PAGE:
The gravitational force exerted by the Earth on the Moon has to be equal to the centripetal force. An interesting application of this principle is that it allows you to determine a relation between the period of an orbit and its size. Let us assume for simplicity the Moon’s orbit as circular (it is not, but this is a good approximation for our purposes).
The gravitational acceleration that the Moon experience due to the gravitational attraction from the Earth is given by:
Where G is the gravitational constant, M stands for mass, and r is the radius of the orbit. The centripetal acceleration is given by:
acentr=(4 pi2 r)/T2
Where T is the period. Since the two accelerations have to be equal, we obtain:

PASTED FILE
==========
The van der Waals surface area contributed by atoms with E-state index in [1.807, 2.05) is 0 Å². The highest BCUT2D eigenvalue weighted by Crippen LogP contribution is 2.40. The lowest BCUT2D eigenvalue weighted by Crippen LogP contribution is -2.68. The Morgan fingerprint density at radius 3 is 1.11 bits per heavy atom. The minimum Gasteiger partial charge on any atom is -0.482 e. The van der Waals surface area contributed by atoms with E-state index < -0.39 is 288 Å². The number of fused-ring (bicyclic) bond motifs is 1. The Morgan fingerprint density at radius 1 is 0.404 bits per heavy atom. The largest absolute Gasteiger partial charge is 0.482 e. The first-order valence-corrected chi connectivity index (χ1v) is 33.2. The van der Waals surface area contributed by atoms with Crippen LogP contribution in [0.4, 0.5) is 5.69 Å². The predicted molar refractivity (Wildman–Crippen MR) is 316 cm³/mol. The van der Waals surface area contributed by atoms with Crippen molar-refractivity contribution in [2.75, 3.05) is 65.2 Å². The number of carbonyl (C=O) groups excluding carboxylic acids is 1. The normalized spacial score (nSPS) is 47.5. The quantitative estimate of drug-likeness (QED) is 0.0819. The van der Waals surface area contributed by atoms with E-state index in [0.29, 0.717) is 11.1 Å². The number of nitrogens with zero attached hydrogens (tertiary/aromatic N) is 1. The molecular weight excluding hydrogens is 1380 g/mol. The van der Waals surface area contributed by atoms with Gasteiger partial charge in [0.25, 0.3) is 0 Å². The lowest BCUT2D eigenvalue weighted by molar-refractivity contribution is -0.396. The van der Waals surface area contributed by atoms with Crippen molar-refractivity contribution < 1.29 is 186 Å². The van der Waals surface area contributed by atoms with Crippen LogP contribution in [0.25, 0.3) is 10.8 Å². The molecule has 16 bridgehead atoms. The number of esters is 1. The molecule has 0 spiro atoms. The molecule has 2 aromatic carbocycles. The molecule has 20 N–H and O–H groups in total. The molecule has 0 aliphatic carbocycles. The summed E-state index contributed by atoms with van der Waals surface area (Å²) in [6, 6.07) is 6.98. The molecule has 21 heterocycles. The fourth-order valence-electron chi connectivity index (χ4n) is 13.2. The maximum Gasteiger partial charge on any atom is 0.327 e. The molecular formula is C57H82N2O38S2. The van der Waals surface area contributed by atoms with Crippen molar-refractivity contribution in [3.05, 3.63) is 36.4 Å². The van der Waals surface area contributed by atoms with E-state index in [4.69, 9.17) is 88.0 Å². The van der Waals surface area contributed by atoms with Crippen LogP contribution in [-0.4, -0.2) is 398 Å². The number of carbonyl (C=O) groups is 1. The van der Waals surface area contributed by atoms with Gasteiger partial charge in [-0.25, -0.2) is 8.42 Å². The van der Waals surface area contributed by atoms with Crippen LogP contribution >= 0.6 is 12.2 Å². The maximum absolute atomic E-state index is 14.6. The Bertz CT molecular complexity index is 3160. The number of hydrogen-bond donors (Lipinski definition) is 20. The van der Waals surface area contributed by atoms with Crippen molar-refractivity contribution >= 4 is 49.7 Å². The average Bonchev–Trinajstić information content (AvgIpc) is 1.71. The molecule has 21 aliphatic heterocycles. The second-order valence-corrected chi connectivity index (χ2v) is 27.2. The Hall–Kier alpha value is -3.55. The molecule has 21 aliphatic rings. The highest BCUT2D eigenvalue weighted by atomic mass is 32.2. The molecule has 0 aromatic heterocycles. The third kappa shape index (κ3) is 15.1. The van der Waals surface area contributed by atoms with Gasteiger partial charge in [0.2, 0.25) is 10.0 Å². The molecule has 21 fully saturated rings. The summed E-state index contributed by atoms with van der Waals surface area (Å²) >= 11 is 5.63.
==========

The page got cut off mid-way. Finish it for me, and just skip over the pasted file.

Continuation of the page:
(4 pi2 r) /T2=G(MEarth+MMoon)/r2
This is the so-called third Kepler law, that states that the cube of the radius of the orbit is propprtional to the square of the period. This has interesting applications. In the Solar System, for example, if you know the period and the radius of one planet orbit, by knowing another planet’s period you can determine its orbit radis. Edited from Cornell